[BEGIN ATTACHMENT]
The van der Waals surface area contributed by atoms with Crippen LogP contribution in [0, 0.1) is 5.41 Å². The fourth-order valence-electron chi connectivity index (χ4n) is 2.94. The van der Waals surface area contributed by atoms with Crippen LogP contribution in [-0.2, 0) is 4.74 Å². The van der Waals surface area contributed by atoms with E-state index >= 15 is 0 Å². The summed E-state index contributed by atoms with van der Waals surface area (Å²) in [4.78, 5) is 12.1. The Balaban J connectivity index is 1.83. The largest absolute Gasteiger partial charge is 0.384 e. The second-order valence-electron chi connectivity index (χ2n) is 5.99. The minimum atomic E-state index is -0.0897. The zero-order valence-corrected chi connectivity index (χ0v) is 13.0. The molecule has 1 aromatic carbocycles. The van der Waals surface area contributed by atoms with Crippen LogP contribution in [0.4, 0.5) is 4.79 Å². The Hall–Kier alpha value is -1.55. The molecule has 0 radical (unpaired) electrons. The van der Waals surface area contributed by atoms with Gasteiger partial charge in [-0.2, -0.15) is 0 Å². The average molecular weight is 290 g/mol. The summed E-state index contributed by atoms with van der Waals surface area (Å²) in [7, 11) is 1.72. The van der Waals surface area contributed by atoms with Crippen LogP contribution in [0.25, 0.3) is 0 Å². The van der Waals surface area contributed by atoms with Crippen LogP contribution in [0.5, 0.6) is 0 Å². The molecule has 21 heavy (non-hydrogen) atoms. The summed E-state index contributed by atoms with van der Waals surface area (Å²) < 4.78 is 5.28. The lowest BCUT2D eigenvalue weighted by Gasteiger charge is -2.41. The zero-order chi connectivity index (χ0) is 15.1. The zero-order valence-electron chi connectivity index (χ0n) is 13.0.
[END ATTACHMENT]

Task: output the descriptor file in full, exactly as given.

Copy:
The van der Waals surface area contributed by atoms with Crippen LogP contribution in [0, 0.1) is 5.41 Å². The fourth-order valence-electron chi connectivity index (χ4n) is 2.94. The van der Waals surface area contributed by atoms with Crippen LogP contribution in [-0.2, 0) is 4.74 Å². The van der Waals surface area contributed by atoms with E-state index >= 15 is 0 Å². The summed E-state index contributed by atoms with van der Waals surface area (Å²) in [4.78, 5) is 12.1. The Balaban J connectivity index is 1.83. The largest absolute Gasteiger partial charge is 0.384 e. The second-order valence-electron chi connectivity index (χ2n) is 5.99. The minimum atomic E-state index is -0.0897. The zero-order valence-corrected chi connectivity index (χ0v) is 13.0. The molecule has 1 aromatic carbocycles. The van der Waals surface area contributed by atoms with Crippen LogP contribution in [0.4, 0.5) is 4.79 Å². The Hall–Kier alpha value is -1.55. The molecule has 0 radical (unpaired) electrons. The van der Waals surface area contributed by atoms with Gasteiger partial charge in [-0.2, -0.15) is 0 Å². The average molecular weight is 290 g/mol. The summed E-state index contributed by atoms with van der Waals surface area (Å²) in [7, 11) is 1.72. The van der Waals surface area contributed by atoms with Crippen LogP contribution in [0.25, 0.3) is 0 Å². The van der Waals surface area contributed by atoms with Crippen LogP contribution in [0.5, 0.6) is 0 Å². The molecule has 21 heavy (non-hydrogen) atoms. The summed E-state index contributed by atoms with van der Waals surface area (Å²) < 4.78 is 5.28. The lowest BCUT2D eigenvalue weighted by Gasteiger charge is -2.41. The zero-order chi connectivity index (χ0) is 15.1. The zero-order valence-electron chi connectivity index (χ0n) is 13.0.